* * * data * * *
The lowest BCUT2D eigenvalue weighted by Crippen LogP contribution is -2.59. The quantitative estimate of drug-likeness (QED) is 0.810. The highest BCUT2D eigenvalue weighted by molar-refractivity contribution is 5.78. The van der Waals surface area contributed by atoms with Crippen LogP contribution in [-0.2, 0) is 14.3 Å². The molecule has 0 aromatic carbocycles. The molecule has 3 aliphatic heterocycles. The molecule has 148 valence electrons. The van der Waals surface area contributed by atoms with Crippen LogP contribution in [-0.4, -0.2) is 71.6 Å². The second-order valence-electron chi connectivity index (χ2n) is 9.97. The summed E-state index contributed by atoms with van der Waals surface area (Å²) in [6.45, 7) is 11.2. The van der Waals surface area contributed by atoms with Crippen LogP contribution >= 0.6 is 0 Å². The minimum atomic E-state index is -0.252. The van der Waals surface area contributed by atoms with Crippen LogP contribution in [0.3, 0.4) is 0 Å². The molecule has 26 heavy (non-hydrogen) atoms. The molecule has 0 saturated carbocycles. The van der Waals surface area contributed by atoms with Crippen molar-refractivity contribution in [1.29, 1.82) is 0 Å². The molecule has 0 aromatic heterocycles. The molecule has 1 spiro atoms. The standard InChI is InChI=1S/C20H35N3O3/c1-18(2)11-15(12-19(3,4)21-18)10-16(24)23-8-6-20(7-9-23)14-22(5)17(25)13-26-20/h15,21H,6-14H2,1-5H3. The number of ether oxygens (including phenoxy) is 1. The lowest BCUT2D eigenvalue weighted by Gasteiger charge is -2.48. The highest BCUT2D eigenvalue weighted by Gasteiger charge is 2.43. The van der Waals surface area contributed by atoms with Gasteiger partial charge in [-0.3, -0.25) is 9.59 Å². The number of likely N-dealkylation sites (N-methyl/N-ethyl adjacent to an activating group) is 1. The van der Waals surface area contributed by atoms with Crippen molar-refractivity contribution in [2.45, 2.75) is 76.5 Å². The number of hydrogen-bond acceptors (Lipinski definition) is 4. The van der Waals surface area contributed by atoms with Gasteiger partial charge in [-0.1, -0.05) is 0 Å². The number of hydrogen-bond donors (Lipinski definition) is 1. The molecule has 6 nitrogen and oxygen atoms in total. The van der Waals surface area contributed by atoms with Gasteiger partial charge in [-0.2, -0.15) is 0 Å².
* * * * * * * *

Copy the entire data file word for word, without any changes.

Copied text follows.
The lowest BCUT2D eigenvalue weighted by Crippen LogP contribution is -2.59. The quantitative estimate of drug-likeness (QED) is 0.810. The highest BCUT2D eigenvalue weighted by molar-refractivity contribution is 5.78. The van der Waals surface area contributed by atoms with Crippen LogP contribution in [-0.2, 0) is 14.3 Å². The molecule has 0 aromatic carbocycles. The molecule has 3 aliphatic heterocycles. The molecule has 148 valence electrons. The van der Waals surface area contributed by atoms with Crippen LogP contribution in [-0.4, -0.2) is 71.6 Å². The second-order valence-electron chi connectivity index (χ2n) is 9.97. The summed E-state index contributed by atoms with van der Waals surface area (Å²) in [6.45, 7) is 11.2. The van der Waals surface area contributed by atoms with Crippen LogP contribution >= 0.6 is 0 Å². The minimum atomic E-state index is -0.252. The van der Waals surface area contributed by atoms with Crippen LogP contribution in [0.3, 0.4) is 0 Å². The molecule has 26 heavy (non-hydrogen) atoms. The molecule has 0 saturated carbocycles. The van der Waals surface area contributed by atoms with Crippen molar-refractivity contribution in [1.29, 1.82) is 0 Å². The molecule has 0 aromatic heterocycles. The molecule has 1 spiro atoms. The standard InChI is InChI=1S/C20H35N3O3/c1-18(2)11-15(12-19(3,4)21-18)10-16(24)23-8-6-20(7-9-23)14-22(5)17(25)13-26-20/h15,21H,6-14H2,1-5H3. The number of ether oxygens (including phenoxy) is 1. The lowest BCUT2D eigenvalue weighted by Gasteiger charge is -2.48. The highest BCUT2D eigenvalue weighted by Gasteiger charge is 2.43. The van der Waals surface area contributed by atoms with Gasteiger partial charge in [-0.3, -0.25) is 9.59 Å². The number of likely N-dealkylation sites (N-methyl/N-ethyl adjacent to an activating group) is 1. The van der Waals surface area contributed by atoms with Crippen molar-refractivity contribution in [2.45, 2.75) is 76.5 Å². The number of hydrogen-bond acceptors (Lipinski definition) is 4. The van der Waals surface area contributed by atoms with Gasteiger partial charge in [-0.1, -0.05) is 0 Å². The number of hydrogen-bond donors (Lipinski definition) is 1. The molecule has 6 nitrogen and oxygen atoms in total. The van der Waals surface area contributed by atoms with Gasteiger partial charge in [-0.2, -0.15) is 0 Å².